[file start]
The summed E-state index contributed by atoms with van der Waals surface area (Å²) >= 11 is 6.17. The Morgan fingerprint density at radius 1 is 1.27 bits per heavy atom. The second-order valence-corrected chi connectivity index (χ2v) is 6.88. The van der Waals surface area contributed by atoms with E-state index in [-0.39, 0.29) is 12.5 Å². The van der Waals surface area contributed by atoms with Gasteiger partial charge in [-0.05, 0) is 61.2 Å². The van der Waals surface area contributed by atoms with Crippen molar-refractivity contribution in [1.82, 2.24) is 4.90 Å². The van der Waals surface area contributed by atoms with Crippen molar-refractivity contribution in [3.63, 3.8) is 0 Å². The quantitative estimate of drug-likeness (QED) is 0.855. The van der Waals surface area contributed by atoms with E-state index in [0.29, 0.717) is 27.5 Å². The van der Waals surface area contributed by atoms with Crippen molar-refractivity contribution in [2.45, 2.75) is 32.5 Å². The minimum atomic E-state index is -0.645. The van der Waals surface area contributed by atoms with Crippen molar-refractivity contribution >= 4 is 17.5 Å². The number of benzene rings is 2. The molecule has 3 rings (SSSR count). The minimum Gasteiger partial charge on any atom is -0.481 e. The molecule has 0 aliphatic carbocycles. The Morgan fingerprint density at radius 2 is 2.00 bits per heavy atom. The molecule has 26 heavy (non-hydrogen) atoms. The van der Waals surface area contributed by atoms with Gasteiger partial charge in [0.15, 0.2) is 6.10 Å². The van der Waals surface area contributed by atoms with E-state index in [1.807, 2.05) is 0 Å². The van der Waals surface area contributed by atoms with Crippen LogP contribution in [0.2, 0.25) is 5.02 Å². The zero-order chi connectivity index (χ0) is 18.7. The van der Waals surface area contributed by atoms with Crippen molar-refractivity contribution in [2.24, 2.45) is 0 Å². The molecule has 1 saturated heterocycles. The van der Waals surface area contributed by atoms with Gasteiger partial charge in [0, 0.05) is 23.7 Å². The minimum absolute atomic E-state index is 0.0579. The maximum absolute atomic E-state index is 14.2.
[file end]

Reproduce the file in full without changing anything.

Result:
The summed E-state index contributed by atoms with van der Waals surface area (Å²) >= 11 is 6.17. The Morgan fingerprint density at radius 1 is 1.27 bits per heavy atom. The second-order valence-corrected chi connectivity index (χ2v) is 6.88. The van der Waals surface area contributed by atoms with E-state index in [-0.39, 0.29) is 12.5 Å². The van der Waals surface area contributed by atoms with Gasteiger partial charge in [-0.05, 0) is 61.2 Å². The van der Waals surface area contributed by atoms with Crippen molar-refractivity contribution in [1.82, 2.24) is 4.90 Å². The van der Waals surface area contributed by atoms with Crippen molar-refractivity contribution in [3.63, 3.8) is 0 Å². The quantitative estimate of drug-likeness (QED) is 0.855. The van der Waals surface area contributed by atoms with E-state index in [0.29, 0.717) is 27.5 Å². The van der Waals surface area contributed by atoms with Crippen molar-refractivity contribution in [2.45, 2.75) is 32.5 Å². The minimum atomic E-state index is -0.645. The van der Waals surface area contributed by atoms with Crippen molar-refractivity contribution >= 4 is 17.5 Å². The number of benzene rings is 2. The molecule has 3 rings (SSSR count). The minimum Gasteiger partial charge on any atom is -0.481 e. The molecule has 0 aliphatic carbocycles. The Morgan fingerprint density at radius 2 is 2.00 bits per heavy atom. The molecule has 26 heavy (non-hydrogen) atoms. The van der Waals surface area contributed by atoms with Gasteiger partial charge in [0.15, 0.2) is 6.10 Å². The van der Waals surface area contributed by atoms with E-state index in [1.807, 2.05) is 0 Å². The van der Waals surface area contributed by atoms with Crippen LogP contribution in [0.2, 0.25) is 5.02 Å². The zero-order chi connectivity index (χ0) is 18.7. The van der Waals surface area contributed by atoms with Crippen molar-refractivity contribution in [2.24, 2.45) is 0 Å². The molecule has 1 saturated heterocycles. The van der Waals surface area contributed by atoms with Gasteiger partial charge in [0, 0.05) is 23.7 Å². The minimum absolute atomic E-state index is 0.0579. The maximum absolute atomic E-state index is 14.2.